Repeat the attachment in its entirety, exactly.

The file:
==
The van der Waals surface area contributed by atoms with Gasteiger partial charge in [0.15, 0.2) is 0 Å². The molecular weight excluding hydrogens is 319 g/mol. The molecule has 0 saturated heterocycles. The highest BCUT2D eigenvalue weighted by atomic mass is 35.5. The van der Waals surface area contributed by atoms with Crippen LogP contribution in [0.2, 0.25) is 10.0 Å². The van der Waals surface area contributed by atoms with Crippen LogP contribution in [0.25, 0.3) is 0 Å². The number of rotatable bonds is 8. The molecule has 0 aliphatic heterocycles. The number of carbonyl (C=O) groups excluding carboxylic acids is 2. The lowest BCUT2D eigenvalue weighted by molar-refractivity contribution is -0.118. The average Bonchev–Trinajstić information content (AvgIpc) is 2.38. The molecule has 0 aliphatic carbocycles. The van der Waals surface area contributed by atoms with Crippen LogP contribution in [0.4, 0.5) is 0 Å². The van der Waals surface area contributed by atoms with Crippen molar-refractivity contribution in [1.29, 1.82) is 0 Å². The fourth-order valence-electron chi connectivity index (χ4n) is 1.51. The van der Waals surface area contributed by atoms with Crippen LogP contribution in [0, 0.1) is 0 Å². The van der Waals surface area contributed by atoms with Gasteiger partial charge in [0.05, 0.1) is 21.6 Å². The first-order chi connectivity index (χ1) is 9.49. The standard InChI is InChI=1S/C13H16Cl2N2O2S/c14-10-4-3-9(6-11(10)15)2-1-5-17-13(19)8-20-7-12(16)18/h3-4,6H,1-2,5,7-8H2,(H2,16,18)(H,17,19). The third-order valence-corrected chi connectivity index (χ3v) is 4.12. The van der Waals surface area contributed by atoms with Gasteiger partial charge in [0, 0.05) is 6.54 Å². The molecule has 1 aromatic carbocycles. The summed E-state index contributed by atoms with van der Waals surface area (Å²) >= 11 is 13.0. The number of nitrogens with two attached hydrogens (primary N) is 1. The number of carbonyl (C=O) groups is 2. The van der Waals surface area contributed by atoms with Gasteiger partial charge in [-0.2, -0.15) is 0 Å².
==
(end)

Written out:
The van der Waals surface area contributed by atoms with Gasteiger partial charge in [0.15, 0.2) is 0 Å². The molecular weight excluding hydrogens is 319 g/mol. The molecule has 0 saturated heterocycles. The highest BCUT2D eigenvalue weighted by atomic mass is 35.5. The van der Waals surface area contributed by atoms with Crippen LogP contribution in [0.2, 0.25) is 10.0 Å². The van der Waals surface area contributed by atoms with Crippen LogP contribution in [0.25, 0.3) is 0 Å². The number of rotatable bonds is 8. The molecule has 0 aliphatic heterocycles. The number of carbonyl (C=O) groups excluding carboxylic acids is 2. The lowest BCUT2D eigenvalue weighted by molar-refractivity contribution is -0.118. The average Bonchev–Trinajstić information content (AvgIpc) is 2.38. The molecule has 0 aliphatic carbocycles. The van der Waals surface area contributed by atoms with Crippen LogP contribution in [0.4, 0.5) is 0 Å². The van der Waals surface area contributed by atoms with Crippen molar-refractivity contribution in [1.29, 1.82) is 0 Å². The fourth-order valence-electron chi connectivity index (χ4n) is 1.51. The van der Waals surface area contributed by atoms with Crippen LogP contribution in [0, 0.1) is 0 Å². The van der Waals surface area contributed by atoms with Gasteiger partial charge in [0.05, 0.1) is 21.6 Å². The first-order chi connectivity index (χ1) is 9.49. The standard InChI is InChI=1S/C13H16Cl2N2O2S/c14-10-4-3-9(6-11(10)15)2-1-5-17-13(19)8-20-7-12(16)18/h3-4,6H,1-2,5,7-8H2,(H2,16,18)(H,17,19). The third-order valence-corrected chi connectivity index (χ3v) is 4.12. The van der Waals surface area contributed by atoms with Gasteiger partial charge in [0, 0.05) is 6.54 Å². The molecule has 1 aromatic carbocycles. The summed E-state index contributed by atoms with van der Waals surface area (Å²) >= 11 is 13.0. The number of nitrogens with two attached hydrogens (primary N) is 1. The number of carbonyl (C=O) groups is 2. The van der Waals surface area contributed by atoms with Gasteiger partial charge in [-0.2, -0.15) is 0 Å².